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I'm using ASP.Net 4.0 with MVC 2. I'm recieving user content that may or may not be Html Encoded already. I've read http://weblogs.asp.net/scottgu/archive/2010/04/06/new-lt-gt-syntax-for-html-encoding-output-in-asp-net-4-and-asp-net-mvc-2.aspx which was interesting but what I need is a way to ensure the content is encoded without double encoding. I don't have control of the input process.

E.g.

User Input:

&amp; &lt; < > &gt;  

Output if encoded:

&amp;amp; &amp;lt; &lt; &gt; &amp;gt;  

Won't display correctly

Output if not encoded:

&amp; &lt; < > &gt;

This won't validate correctly

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3 Answers 3

up vote 0 down vote accepted

I don't think you will find a solution which will work automatically both for content that is encoded and not - the only way I can see where you can do this reliably is to specify whether the content has been encoded or not. Otherwise, you will run into problems in certain situations, e.g.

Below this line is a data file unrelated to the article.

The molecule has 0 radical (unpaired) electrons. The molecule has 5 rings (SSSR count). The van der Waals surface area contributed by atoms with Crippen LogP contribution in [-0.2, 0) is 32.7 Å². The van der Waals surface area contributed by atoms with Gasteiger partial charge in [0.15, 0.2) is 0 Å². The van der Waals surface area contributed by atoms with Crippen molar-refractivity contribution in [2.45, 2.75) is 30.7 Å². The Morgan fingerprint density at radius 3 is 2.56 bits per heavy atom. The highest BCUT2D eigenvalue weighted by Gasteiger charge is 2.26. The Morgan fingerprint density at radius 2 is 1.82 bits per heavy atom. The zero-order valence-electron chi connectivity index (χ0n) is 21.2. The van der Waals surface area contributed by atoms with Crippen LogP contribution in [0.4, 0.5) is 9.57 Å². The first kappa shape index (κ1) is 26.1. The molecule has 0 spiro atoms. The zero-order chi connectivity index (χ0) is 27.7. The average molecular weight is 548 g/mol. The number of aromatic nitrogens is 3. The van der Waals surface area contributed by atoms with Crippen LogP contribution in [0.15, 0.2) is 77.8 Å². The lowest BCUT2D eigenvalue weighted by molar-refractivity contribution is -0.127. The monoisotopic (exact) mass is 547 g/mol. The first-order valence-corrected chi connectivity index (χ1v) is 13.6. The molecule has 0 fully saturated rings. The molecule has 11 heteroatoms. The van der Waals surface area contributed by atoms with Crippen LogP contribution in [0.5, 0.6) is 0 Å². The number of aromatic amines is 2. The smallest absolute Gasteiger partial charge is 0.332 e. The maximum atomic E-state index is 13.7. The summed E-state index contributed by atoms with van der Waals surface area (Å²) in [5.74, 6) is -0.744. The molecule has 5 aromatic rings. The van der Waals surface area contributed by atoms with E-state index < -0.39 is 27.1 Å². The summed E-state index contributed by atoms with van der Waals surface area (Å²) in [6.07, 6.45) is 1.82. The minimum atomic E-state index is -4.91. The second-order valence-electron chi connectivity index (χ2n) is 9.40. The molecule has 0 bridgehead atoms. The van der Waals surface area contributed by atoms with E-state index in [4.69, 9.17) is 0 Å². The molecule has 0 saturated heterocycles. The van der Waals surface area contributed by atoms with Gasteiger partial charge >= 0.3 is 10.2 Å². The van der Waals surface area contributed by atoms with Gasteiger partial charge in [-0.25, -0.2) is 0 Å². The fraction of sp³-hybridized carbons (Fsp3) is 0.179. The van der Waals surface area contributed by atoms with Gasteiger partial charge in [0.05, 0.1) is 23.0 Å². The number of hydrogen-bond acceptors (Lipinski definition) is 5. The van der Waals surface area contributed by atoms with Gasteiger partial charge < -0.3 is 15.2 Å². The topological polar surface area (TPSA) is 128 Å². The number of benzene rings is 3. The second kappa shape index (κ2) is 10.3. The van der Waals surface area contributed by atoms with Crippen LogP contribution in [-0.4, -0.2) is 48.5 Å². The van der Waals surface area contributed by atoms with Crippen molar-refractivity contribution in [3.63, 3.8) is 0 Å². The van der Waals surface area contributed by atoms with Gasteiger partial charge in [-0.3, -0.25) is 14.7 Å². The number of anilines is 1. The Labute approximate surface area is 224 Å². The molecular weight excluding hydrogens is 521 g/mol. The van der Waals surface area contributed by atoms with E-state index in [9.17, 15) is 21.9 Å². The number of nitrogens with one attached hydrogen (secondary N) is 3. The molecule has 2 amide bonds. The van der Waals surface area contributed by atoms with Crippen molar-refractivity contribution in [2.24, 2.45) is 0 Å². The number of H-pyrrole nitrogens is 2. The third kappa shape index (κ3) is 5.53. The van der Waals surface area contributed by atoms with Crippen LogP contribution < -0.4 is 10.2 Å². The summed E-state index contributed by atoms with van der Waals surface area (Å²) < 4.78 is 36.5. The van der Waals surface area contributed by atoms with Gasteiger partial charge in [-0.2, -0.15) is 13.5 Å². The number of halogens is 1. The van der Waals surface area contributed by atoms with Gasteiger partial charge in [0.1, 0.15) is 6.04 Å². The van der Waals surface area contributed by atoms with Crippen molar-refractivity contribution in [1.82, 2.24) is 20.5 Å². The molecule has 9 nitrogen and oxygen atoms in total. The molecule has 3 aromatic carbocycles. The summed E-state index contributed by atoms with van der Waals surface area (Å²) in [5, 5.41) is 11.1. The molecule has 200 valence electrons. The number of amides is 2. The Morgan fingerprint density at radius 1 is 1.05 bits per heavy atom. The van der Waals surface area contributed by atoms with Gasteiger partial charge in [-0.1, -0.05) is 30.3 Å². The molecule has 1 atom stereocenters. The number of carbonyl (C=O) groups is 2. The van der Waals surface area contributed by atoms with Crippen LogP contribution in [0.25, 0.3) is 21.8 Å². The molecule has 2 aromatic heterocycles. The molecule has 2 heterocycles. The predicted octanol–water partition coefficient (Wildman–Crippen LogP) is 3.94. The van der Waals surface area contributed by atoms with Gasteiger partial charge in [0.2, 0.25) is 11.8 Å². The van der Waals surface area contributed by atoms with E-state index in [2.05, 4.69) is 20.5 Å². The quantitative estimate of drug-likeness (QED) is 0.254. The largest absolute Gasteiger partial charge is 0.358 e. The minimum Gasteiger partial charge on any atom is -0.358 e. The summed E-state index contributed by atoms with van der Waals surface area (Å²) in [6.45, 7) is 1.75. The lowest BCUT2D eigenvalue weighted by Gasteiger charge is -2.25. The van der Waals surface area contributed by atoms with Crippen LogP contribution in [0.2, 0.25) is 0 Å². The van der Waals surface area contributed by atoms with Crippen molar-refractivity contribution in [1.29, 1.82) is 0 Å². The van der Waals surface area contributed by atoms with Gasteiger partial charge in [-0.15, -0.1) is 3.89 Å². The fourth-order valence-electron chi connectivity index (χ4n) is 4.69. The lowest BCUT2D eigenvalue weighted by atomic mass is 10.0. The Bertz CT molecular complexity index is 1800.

Some plain text mentioning &gt; being the syntax for >

And

<p>Some HTML mentioning that &amp;amp; is the syntax for &gt;</p>

You can try detecting whether there is encoded content or HTML content present, but my examples above show that this will not always be infallible.

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You could make a first pass decoding user input, and then re-encode the result. This way, if some values of the input are already encoded, they will get decoded, and you'll be able to encode everything after.

&amp; &lt; < > &gt;  

-> decode the input and you get:

& < < > >

-> re-encode everything and you get:

&amp; &lt; &lt; &gt; &gt
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This would fail on plain text content mentioning a HTML entity, as it would be decoded when this wasn't the intention. –  Richard Jun 17 '10 at 10:05
    
You are right. I guess it depends of the kind of input he'll get. –  Shimrod Jun 17 '10 at 10:08

If it were me, I'd replace only the < and > characters, leaving everything else intact.

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